Probate is the transfer of decedent’s assets to his or her heirs under the supervision of a Superior Court of California. Assets are transferred as directed by Will or by California laws of intestacy.
Probate requires at a minimum two court hearings and three court orders.
We recommend clients use the Independent Administration of Estates Act (the “IAE Act”). The IAE Act permits the sale of real property without an additional court hearing. The IAE Act saves valuable time.
We cover Southern California Counties of Los Angeles, Orange, San Bernardino, Riverside and San Diego.
Major procedures in the probate process are:
File a petition with the Probate Court in the county where the decedent lived.
Notice to all heirs and all persons named in the Will.
Publish notice of court hearing in local newspaper.
Court hearing to appoint a personal representative
Letters of authority
Marshal or collect decedent’s assets.
Ancillary administration of real property located outside California.
Prepare inventory and appraisal
Notice third party creditors, pay or deny creditor's claims.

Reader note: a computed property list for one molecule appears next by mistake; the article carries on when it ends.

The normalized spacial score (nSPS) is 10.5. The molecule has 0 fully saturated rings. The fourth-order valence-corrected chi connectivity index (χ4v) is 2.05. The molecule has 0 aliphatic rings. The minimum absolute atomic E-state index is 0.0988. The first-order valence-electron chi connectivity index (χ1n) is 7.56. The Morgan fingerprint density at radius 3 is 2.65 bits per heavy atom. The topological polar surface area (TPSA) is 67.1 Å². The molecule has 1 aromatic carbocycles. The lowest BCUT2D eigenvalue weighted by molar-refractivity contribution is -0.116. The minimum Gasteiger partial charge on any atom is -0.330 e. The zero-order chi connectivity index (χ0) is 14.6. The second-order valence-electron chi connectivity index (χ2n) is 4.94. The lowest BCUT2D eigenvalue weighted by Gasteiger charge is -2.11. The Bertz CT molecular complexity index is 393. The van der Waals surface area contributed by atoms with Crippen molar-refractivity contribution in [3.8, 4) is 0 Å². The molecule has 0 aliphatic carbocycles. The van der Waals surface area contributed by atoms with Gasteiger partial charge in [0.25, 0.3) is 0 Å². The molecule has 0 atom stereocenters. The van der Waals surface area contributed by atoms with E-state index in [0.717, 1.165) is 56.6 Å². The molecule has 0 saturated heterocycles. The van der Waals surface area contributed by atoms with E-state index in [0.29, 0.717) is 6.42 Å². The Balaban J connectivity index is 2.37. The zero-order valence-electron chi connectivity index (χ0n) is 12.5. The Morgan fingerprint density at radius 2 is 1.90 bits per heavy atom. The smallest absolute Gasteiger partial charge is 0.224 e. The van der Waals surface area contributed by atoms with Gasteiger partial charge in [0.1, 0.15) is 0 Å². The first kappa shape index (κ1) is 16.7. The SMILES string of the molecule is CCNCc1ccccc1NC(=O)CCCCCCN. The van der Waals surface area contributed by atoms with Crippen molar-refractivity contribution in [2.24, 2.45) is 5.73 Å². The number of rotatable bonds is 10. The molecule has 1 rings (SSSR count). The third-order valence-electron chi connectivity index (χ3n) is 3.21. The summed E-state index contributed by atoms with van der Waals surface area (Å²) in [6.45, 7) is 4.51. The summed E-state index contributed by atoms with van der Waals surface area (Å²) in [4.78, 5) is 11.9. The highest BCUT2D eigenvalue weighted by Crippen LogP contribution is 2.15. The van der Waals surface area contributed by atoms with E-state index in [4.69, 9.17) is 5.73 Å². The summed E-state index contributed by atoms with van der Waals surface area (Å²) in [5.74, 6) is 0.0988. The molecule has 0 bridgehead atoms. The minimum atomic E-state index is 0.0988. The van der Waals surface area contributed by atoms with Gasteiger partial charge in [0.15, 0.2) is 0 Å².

Sell assets of the decedent.
File petition for hearing on court order for settlement of accounts, approval of all actions and payment of compensation
File ex-parte petition for final discharge and order to close probate
Issues Unique to Wills
Duty to Deliver
The person who has custody of the Will must lodge the Will with the Superior Court of California within 30 days of learning of the testator's death. The custodian is liable for all damages that result from failure to deliver the Will to the Superior Court.
To satisfy this duty the Will’s custodian delivers the original Will to the clerk of the Superior Court and mails a copy of the Will to the executor named in the Will.
Lost Original Will
If the testator's original Will is lost, was last in his or her possession and the testator was competent until death, it is presumed that the testator destroyed the Will with intent to revoke it. This presumption is a presumption affecting the burden of proving the Will. This is a major problem for a person named in the Will to receive a bequest who is not an intestate heir.
Self Proving Will
A Will is admitted in court if it is in writing, is the original, signed by the testator and is witnessed by two persons. If a will was not executed in compliance with these basic requirements the proponent of the Will must by clear and convincing evidence proof to the court that at the time the testator signed the Will, it was his or her intent to have the Will a valid testamentory document. Evidence needed to prove up the Will depends on who is sitting on the bench as Judge.